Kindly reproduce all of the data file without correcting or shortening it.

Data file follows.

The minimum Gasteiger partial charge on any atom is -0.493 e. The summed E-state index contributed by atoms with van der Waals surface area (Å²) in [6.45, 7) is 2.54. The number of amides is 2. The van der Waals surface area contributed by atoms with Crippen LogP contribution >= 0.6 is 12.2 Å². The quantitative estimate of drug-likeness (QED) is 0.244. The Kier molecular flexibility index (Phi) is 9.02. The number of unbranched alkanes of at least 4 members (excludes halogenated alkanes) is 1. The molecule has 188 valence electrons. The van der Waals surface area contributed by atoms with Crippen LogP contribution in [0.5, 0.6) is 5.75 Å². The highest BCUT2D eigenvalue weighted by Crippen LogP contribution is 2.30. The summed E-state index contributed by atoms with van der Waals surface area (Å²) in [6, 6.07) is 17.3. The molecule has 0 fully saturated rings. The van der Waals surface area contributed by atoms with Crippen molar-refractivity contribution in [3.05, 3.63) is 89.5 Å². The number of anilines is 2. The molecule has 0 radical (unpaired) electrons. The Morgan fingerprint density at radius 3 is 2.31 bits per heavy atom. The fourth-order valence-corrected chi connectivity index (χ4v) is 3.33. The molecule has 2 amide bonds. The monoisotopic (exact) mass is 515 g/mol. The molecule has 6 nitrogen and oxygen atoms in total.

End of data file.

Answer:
The minimum Gasteiger partial charge on any atom is -0.493 e. The summed E-state index contributed by atoms with van der Waals surface area (Å²) in [6.45, 7) is 2.54. The number of amides is 2. The van der Waals surface area contributed by atoms with Crippen LogP contribution >= 0.6 is 12.2 Å². The quantitative estimate of drug-likeness (QED) is 0.244. The Kier molecular flexibility index (Phi) is 9.02. The number of unbranched alkanes of at least 4 members (excludes halogenated alkanes) is 1. The molecule has 188 valence electrons. The van der Waals surface area contributed by atoms with Crippen LogP contribution in [0.5, 0.6) is 5.75 Å². The highest BCUT2D eigenvalue weighted by Crippen LogP contribution is 2.30. The summed E-state index contributed by atoms with van der Waals surface area (Å²) in [6, 6.07) is 17.3. The molecule has 0 fully saturated rings. The van der Waals surface area contributed by atoms with Crippen molar-refractivity contribution in [3.05, 3.63) is 89.5 Å². The number of anilines is 2. The molecule has 0 radical (unpaired) electrons. The Morgan fingerprint density at radius 3 is 2.31 bits per heavy atom. The fourth-order valence-corrected chi connectivity index (χ4v) is 3.33. The molecule has 2 amide bonds. The monoisotopic (exact) mass is 515 g/mol. The molecule has 6 nitrogen and oxygen atoms in total.